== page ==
I do not know what Marge said to the older gorilla, which had a good hold of her arm, but it was very effective. In less than a second, the giants became as soft as marshmallows and immediately apologized, straightened our clothes and led us into the lounge. The owner of the casino came rushing in apologizing for the ignorance of the stupid gorillas, summoned the Maitre d’ and said,

“These people are my guests.”

Then he turned to Marge:

“Well, Well, Well! It took you far too long to report in. Please enjoy your evening, I will join you later,” he said and left.

“What's going on Marge”? I asked.

“Oh, nothing, He owns several casinos throughout Europe. He needed an airplane to hop between the casinos and I delivered it.”

“You knew he'd be here tonight”?

"Yes, of course. I called earlier."

I was beginning to respect Marge; she looked to me less and less crazy and more and more calculated, and definitely not spontaneous.

The entire menu was recommended by the chef in person. He came to the table at the owner’s request. We let the chef decide for us. The outstanding dinner suggested by the chef was, Pate de foie gras au truffe as an appetizer. “Soupe de tortue aquatique , and as a main course Faisan A la Georgienne, a Russian aristocratic dish, cooked only on special occasions.
The sommelier came to the table to suggest the wines wearing a traditional costume with a big golden key on his chest, the key to the wine cellar of course.

The conversation was mostly about flying. While drinking an aperitif, Julius explained the structure of their airline. Marge is the president of the company,” he said. “She deals with the commercial aspects. I am the vice-president of operations; I deal with the technical aspects. We have ten pilots working for us. Marge founded the company, some three years ago. She is a born pilot. She has been flying since she was fifteen. I was hired only after the company was founded.”

“Any privileges for being the boss’s husband?” I asked.

“Privileges! I get the worst flights because Marge is afraid to lose her pilots,” he laughed.

The more we learned about the technical aspects, the more we realized we were dealing with professionals. Special equipment is installed for the delivery: extra fuel tanks, anti-icing systems, navigation equipment and a special radio. They carry a survival suit made to sustain body temperature up to a hundred hours in the cold north Atlantic waters. The suit is equipped with special candies for energy and a water desalination kit, enough to survive for a long time.
For Manny and me, it was a completely new facet of aviation and a very fascinating one at that.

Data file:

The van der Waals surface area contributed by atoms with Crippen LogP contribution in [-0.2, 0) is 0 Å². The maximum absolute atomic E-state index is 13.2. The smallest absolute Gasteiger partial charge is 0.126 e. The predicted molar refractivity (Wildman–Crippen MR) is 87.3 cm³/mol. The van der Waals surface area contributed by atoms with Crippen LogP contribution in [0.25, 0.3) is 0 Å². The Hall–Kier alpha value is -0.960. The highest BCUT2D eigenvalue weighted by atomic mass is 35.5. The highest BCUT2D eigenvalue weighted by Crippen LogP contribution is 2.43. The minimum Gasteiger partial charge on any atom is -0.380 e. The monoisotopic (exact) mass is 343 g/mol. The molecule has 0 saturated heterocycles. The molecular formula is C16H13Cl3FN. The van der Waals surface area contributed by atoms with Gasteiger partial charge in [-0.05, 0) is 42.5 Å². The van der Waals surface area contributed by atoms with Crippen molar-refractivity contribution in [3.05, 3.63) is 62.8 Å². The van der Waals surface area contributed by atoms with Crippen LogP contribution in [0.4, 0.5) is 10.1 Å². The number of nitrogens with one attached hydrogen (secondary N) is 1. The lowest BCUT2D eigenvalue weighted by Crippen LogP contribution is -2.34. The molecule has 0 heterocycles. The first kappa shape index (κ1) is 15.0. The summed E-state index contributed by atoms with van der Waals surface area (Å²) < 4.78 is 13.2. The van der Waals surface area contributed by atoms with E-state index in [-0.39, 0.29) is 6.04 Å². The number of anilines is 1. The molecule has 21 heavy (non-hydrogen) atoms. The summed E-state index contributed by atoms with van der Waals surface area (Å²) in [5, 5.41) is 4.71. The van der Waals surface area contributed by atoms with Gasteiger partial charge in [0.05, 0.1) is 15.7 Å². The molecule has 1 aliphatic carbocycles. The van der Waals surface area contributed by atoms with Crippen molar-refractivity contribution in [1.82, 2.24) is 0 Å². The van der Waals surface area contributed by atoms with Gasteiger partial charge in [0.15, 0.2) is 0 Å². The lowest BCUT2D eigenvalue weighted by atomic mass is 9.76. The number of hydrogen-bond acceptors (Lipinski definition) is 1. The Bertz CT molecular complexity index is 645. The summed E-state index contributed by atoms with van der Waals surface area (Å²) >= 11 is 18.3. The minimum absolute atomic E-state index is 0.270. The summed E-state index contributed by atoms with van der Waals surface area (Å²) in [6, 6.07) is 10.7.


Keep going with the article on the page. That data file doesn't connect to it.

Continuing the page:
We learned about Ms Diane and her husband in Bangor Main, who do the necessary installations. We were educated about the flight watch services for delivery pilots, about the flight plan and route calculations,when the delicious appetizer, the goose liver paste with truffles arrived.
"Marge" I asked

“Have you experienced any hazardous incidents?”

“Not too many.”

“Tell us about them."

“I'll tell you about two” said Marge, "both of which happened while delivering birthday presents to the rich."

“You mean airplanes?"

“Yes, a Swiss banker” she smiled, “wanted to give his daughter an airplane for Christmas. I brought the airplane to Bangor for the installations. I had to take off on time so the Christmas present would not miss the chimney.

It was evening, Bangor airport was under light snow; with sub zero Fahrenheit temperatures. The airplane was refueled for an eighteen hour flight, from Bangor to Bordeaux, and was very heavy.

It was a very long takeoff run on powdery snow, and a very slow climb after the takeoff. At an altitude of a thousand feet, the right door burst open, left hanging on one hinge. The airplane became almost impossible to handle because of the extra drag.

To descend to the runway took more than thirty minutes. I could not dump the extra fuel so I had to descend very slowly.

During the extended descent I got very cold, my goggles fogged up and I had to remove them. My frozen eyes could hardly see the instruments or indeed the runway. I had to defrost for an hour after the landing.

Diane and her husband decided to weld the broken hinge. Luckily the door itself was not damaged. They took it to the repair shop and two hours later, I took off again and happily started my climb. The hinge broke again at fifteen hundred feet. The door blew away completely and caused some damage to the stabilizer.

Handling the airplane was easy this time as there was no door. Unfortunately I made a big mistake. I was too quick to celebrate. During my initial climb, it was quite warm and I had decided to unzip my overalls. To do it, I removed my gloves and placed them on the seat next to me. When the door blew away, the sudden suction took my gloves away too. I flew the airplane with one hand alternately, trying to warm the other by sitting on it. The goggles, as before, fogged up and had to be removed. My frozen fingers could not zip up the overalls. I was so cold I could not even apply the brakes after landing.

This time it took me half an hour in a hot bath to thaw. The new toy was delivered not as a Christmas present but rather for New Year’s Eve instead.”